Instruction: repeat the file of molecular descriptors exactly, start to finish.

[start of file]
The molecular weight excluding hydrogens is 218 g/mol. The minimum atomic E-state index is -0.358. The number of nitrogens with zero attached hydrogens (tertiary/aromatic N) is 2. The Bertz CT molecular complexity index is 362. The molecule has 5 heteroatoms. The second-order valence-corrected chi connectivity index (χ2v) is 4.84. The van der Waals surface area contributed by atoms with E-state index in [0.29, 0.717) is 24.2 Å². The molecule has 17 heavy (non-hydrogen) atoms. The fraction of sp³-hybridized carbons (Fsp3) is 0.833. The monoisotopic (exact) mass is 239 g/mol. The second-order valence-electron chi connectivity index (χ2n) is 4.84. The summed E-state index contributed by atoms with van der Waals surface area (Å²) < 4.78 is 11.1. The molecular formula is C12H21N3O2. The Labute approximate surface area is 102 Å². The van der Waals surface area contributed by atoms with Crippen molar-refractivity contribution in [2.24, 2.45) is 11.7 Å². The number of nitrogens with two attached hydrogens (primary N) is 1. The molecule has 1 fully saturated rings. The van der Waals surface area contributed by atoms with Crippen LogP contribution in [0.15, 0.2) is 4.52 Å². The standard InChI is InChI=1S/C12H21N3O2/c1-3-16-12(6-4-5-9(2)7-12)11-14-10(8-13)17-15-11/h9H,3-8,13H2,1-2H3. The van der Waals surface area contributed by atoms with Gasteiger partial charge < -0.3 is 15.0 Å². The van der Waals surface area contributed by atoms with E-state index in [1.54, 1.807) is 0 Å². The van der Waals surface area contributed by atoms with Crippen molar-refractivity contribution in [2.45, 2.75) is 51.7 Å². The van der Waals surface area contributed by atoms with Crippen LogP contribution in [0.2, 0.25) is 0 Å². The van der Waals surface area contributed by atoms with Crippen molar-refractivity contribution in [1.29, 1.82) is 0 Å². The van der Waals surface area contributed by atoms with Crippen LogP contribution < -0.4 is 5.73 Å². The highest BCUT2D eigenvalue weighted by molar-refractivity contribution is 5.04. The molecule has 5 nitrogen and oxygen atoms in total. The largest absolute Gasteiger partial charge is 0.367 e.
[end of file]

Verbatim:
The molecular weight excluding hydrogens is 218 g/mol. The minimum atomic E-state index is -0.358. The number of nitrogens with zero attached hydrogens (tertiary/aromatic N) is 2. The Bertz CT molecular complexity index is 362. The molecule has 5 heteroatoms. The second-order valence-corrected chi connectivity index (χ2v) is 4.84. The van der Waals surface area contributed by atoms with E-state index in [0.29, 0.717) is 24.2 Å². The molecule has 17 heavy (non-hydrogen) atoms. The fraction of sp³-hybridized carbons (Fsp3) is 0.833. The monoisotopic (exact) mass is 239 g/mol. The second-order valence-electron chi connectivity index (χ2n) is 4.84. The summed E-state index contributed by atoms with van der Waals surface area (Å²) < 4.78 is 11.1. The molecular formula is C12H21N3O2. The Labute approximate surface area is 102 Å². The van der Waals surface area contributed by atoms with Crippen molar-refractivity contribution in [2.24, 2.45) is 11.7 Å². The number of nitrogens with two attached hydrogens (primary N) is 1. The molecule has 1 fully saturated rings. The van der Waals surface area contributed by atoms with Crippen LogP contribution in [0.15, 0.2) is 4.52 Å². The standard InChI is InChI=1S/C12H21N3O2/c1-3-16-12(6-4-5-9(2)7-12)11-14-10(8-13)17-15-11/h9H,3-8,13H2,1-2H3. The van der Waals surface area contributed by atoms with Gasteiger partial charge < -0.3 is 15.0 Å². The van der Waals surface area contributed by atoms with E-state index in [1.54, 1.807) is 0 Å². The van der Waals surface area contributed by atoms with Crippen molar-refractivity contribution in [2.45, 2.75) is 51.7 Å². The van der Waals surface area contributed by atoms with Crippen LogP contribution in [0.2, 0.25) is 0 Å². The van der Waals surface area contributed by atoms with Crippen molar-refractivity contribution in [1.29, 1.82) is 0 Å². The van der Waals surface area contributed by atoms with Crippen LogP contribution < -0.4 is 5.73 Å². The highest BCUT2D eigenvalue weighted by molar-refractivity contribution is 5.04. The molecule has 5 nitrogen and oxygen atoms in total. The largest absolute Gasteiger partial charge is 0.367 e.